A new report published by the Centre for Social Innovation at Trinity Business School in Dublin paints a very poor picture of Irish company engagement with business and human rights. Business and Human Rights in Ireland: Benchmarking compliance with the UN Guiding Principles, which is authored by Benn Finlay Hogan, Mary Lee Rhodes, Susan P. Murphy, and Mary Lawlor, comprises the first study seeking to measure compliance by business enterprises in Ireland with the UN Guiding Principles on business and human rights.
The report aims to take stock of current practices under the second pillar of the Guiding Principles, the ‘corporate responsibility to respect’, and to influence policy and company behavior in the future:
Until now, however, there has been no analysis of the relationship between expected and actual compliance of Irish companies with the UNGPs. The Centre for Social Innovation in the Trinity Business School set out to create the first benchmark of Irish companies’ compliance with UNGPs. The Centre sought to contribute to the deliberations of the Implementation Group and to provide Irish companies with baseline information for their own strategy in relation to human rights. […] We hope and expect that Irish business and Irish policy-makers will seize the opportunity to understand where they are today and make clear where they expect to be in the future.
The report uses the Corporate Human Rights Benchmark Core UNGP Indicator Assessment to measure governance and policy commitments, embedding respect for human rights and due diligence, and remedies and grievance mechanisms. The sample of 22 companies examined was based on the criteria set out in the 2017 Regulations addressed to non-financial reporting by certain large companies. Amongst the companies included are CRH, Glanbia, Kingspan, Ryanair and Kerry Group. The authors note that “owing to the nature of the sample, the findings cannot be generalised to the entire population of Irish companies”.
The results are stark, if not entirely unexpected. Over recent years I have had the sense that very few if any Irish companies have engaged with business and human rights in any meaningful way. According to the authors, the performance is by Irish companies is “weak across the board”. Only five companies had a total score greater than 20%, seven scored between 10-20%, and ten companies scored less than 10%.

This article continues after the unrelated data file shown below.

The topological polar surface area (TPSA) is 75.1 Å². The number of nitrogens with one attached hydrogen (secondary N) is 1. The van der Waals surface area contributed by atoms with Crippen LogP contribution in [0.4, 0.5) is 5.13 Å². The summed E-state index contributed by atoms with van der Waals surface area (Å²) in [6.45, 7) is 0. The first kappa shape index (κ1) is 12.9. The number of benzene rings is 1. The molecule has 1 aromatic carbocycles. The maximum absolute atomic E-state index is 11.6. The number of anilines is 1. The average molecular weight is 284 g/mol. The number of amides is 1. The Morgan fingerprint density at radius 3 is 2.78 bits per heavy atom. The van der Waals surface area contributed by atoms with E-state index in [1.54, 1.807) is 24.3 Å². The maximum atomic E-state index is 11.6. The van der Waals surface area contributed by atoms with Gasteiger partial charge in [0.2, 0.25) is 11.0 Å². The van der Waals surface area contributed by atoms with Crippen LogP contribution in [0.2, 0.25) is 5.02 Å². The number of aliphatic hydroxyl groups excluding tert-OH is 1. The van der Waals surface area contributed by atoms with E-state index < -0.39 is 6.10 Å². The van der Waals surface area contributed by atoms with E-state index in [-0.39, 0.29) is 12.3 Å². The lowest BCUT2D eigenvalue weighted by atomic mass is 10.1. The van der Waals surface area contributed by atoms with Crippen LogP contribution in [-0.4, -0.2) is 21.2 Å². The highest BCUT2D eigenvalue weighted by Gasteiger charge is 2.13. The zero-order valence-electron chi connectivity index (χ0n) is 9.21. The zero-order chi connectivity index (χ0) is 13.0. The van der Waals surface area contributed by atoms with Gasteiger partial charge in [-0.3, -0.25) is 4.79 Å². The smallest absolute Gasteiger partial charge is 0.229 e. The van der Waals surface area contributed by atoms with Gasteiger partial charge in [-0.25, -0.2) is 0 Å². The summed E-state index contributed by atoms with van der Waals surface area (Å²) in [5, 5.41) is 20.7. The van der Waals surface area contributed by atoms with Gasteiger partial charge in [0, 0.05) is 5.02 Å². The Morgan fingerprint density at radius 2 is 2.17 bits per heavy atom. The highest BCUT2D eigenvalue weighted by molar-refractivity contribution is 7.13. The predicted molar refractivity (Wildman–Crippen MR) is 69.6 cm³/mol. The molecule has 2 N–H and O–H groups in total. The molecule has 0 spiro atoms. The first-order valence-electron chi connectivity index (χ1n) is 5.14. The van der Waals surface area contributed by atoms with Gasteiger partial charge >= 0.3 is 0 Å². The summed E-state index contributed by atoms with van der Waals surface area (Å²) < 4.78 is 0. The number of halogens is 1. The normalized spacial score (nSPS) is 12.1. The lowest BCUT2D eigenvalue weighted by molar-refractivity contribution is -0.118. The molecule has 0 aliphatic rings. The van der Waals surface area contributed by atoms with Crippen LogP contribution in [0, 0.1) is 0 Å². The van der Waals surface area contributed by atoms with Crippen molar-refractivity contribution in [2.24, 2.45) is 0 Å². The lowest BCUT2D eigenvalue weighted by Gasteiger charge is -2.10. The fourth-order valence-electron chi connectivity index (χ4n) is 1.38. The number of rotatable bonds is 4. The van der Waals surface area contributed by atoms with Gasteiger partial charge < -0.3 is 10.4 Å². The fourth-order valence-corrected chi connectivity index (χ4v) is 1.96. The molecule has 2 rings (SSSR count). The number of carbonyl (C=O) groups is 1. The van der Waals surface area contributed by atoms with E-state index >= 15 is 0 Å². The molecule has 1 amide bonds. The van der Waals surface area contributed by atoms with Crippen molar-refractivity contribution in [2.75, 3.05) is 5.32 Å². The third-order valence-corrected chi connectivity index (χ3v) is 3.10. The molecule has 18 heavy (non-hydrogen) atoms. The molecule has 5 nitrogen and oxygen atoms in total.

A striking example in this report is the findings relating to embedding respect for human rights and human rights due diligence. The average score was just 4.1%, with 15 companies having a score of zero. For human right due diligence, the average score was just 2%, showing that human rights due diligence “is either not occurring, or at least is not being disclosed, within Irish companies included in the sample”.
In light of these findings, the report’s authors conclude that:
- There is a lack of awareness among Irish companies of the UN Guiding Principles on Business & Human Rights and/or a lack of explicit compliance with these as evidenced by the low scores in the CHRB index;
- The particular weakness appears to be in the area of ‘embedding respect and human rights due diligence’ in their policies and public declarations – although companies are weak in all areas examined
Five years ago, Aaronson and Higham pointed to the role of governments in the then limited engagement with the United Nations Guiding Principles on business and human rights. Business and Human Rights in Ireland: Benchmarking compliance with the UN Guiding Principles effectively makes the same argument in the Irish context:
If the Irish Government wishes to achieve the objectives of their National Plan, there will need to be serious efforts at human rights consciousness-raising among businesses, alongside training and national guidance on how to ensure compliance with the UNGPs
The final words are particularly relevant, given the exchanges in the Dáil this week concerning human rights due diligence for Irish companies:
there needs to be something beyond the ‘soft law’ of national action plans, guidance, and the public approbation that may arise from benchmarking if companies are truly going to be incentivised to embed a respect for human rights into their policies and practices. As other States move towards mandatory human rights due diligence, Ireland should not be left behind.
The full report is available here.